Cloudflare for Teams gives your organization the ability to build rules that determine who can reach specified resources. When we first launched, those rules primarily relied on identity. This helped our customers replace their private networks with a model that evaluated every request for who was connecting, but this lacked consideration for how they were connecting.
In March, we began to change that. We announced new integrations that give you the ability to create rules that consider the device as well. Starting today, we’re excited to share that you can now build additional rules that consider several different factors about the device, like its OS, patch status, and domain join or disk encryption status. This has become increasingly important over the last year as more and more people began connecting from home. Powered by the Cloudflare WARP agent, your team now has control over more health factors about the devices that connect to your applications.
Zero Trust is more than just identity
With Cloudflare for Teams, administrators can replace their Virtual Private Networks (VPNs), where users on the network were trusted, with an alternative that does not trust any connection by default—also known as a Zero Trust model.
Customers start by connecting the resources they previously hosted on a private network to Cloudflare’s network using Cloudflare Tunnel. Cloudflare Tunnel uses a lightweight connector that creates an outbound-only connection to Cloudflare’s edge, removing the need to poke holes in your existing firewall.
Once connected, administrators can build rules that apply to each and every resource and application, or even a part of an application. Cloudflare’s Zero Trust network evaluates every request and connection against the rules that an administrator created before the user is ever allowed to reach that resource.
For example, an administrator can create a rule that limits who can reach an internal reporting tool to users in a specific Okta group, connecting from an approved country, and only when they log in with a hardkey as their second factor. Cloudflare’s global network enforces those rules close to the user, in over 200 cities around the world, to make a comprehensive rule like the outlined above feel seamless to the end-user.
Today’s launch adds new types of signals your team can use to define these rules. By definition, a Zero Trust model considers every request or connection to be “untrusted.” Only the rules that you create determine what is considered trusted and allowed. Now, we’re excited to let users take this a step further and create rules that not only focus on trusting the user, but also the security posture of the device they are connecting from.
More (and different) factors are better
Building rules based on device posture covers a blind spot for your applications and data. If I’m allowed to reach a particular resource, without any consideration for the device I’m using, then I could log in with my corporate credentials from a personal device running an unpatched or vulnerable version of an operating system. I might do that because it is convenient, but I am creating a much bigger problem for my team if I then download data that could be compromised because of that device.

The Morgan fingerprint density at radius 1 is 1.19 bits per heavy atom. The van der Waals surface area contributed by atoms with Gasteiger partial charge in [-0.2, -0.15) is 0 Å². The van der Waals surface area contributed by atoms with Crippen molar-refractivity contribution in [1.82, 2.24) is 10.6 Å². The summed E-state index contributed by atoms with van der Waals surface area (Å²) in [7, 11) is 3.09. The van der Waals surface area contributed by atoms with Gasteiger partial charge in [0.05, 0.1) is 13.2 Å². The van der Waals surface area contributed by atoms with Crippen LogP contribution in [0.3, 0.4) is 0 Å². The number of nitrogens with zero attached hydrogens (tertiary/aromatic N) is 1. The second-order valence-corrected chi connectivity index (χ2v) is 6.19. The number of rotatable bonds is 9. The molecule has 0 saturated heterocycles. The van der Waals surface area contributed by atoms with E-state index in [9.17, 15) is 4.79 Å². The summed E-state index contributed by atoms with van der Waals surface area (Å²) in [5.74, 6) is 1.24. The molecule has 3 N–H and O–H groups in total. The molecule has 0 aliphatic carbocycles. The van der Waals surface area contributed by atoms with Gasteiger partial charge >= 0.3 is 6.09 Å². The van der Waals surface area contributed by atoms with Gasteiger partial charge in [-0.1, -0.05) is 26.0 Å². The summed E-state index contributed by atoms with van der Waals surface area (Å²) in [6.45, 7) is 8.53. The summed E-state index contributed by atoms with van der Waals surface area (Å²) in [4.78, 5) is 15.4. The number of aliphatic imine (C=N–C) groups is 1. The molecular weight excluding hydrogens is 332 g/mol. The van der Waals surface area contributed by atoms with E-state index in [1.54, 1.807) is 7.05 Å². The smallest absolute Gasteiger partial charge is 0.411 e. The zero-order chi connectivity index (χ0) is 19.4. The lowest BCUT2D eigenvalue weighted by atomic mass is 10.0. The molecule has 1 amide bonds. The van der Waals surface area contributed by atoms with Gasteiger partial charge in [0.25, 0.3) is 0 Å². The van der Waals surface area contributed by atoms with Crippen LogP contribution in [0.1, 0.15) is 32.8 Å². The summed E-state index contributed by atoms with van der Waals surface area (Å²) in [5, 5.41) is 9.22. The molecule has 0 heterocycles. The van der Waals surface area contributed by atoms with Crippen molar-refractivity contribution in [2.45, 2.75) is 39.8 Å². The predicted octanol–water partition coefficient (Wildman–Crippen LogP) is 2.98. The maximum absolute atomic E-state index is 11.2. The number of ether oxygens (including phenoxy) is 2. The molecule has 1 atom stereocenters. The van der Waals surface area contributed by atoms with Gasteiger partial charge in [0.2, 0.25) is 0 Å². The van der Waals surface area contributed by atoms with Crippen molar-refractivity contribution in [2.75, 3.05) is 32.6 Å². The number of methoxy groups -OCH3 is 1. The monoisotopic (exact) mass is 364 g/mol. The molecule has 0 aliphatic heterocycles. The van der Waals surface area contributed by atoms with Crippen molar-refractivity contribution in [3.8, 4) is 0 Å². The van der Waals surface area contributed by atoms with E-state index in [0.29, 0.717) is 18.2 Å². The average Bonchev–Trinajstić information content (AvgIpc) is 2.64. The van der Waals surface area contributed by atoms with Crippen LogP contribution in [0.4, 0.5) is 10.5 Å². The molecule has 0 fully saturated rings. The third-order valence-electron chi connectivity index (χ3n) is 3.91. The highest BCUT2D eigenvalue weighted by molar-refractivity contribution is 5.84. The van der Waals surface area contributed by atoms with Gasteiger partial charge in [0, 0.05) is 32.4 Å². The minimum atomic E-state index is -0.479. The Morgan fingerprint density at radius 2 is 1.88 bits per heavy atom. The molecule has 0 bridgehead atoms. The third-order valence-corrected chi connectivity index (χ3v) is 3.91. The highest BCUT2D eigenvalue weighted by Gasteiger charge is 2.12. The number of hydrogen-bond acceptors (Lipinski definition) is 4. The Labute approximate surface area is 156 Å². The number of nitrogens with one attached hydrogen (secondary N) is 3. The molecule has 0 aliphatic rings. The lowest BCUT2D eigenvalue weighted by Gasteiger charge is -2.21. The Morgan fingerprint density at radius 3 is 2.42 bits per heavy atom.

That posture can also change based on the destination. For example, maybe you are comfortable if a team member uses any device to review a new splash page for your marketing campaign. However, if a user is connecting to an administrative tool that manages customer accounts, you want to make sure that device complies with your security policies for customer data that include factors like disk encryption status. With Cloudflare for Teams, you can apply rules that contain multiple and different factors with that level of per-resource granularity.
Today, we are thrilled to announce six additional posture types on top of the ones you can already set:
Device rules should be as simple as identity rules
Cloudflare for Teams device rules can be configured in the same place that you control identity-based rules. Let’s use the Disk Encryption posture check as an example. You may want to create a rule that enforces the Disk Encryption check when your users need to download and store files on their devices locally.
To build that rule, first visit the Cloudflare for Teams dashboard and navigate to the Devices section of the “My Team” page. Then, choose “Disk Encryption” as a new attribute to add.
You can enter a descriptive name for this attribute. For example, this rule should require Windows disk encryption, while others might require encryption on other platforms.
To save time, you can also create reusable rules, called Groups, to include multiple types of device posture check for reference in new policies later on.
Now that you’ve created your group, you can create a Zero Trust Require rule to apply your Disk Encryption checks. To do that, navigate to Access > Applications and create a new application. If you already have your application in place, simply edit your application to add a new rule. In the Assign a group section you will see the group you just created—select it and choose a Require rule type. And finally, save the rule to begin enforcing granular, zero trust device posture checks on every request in your environment.
Get started with exploring all device posture attributes in our developer docs. Note that not all posture types are currently available on operating systems and some operating systems don’t support them.
Is there a posture type we’re missing that you’d love to have? We’d love to hear from you in the Community.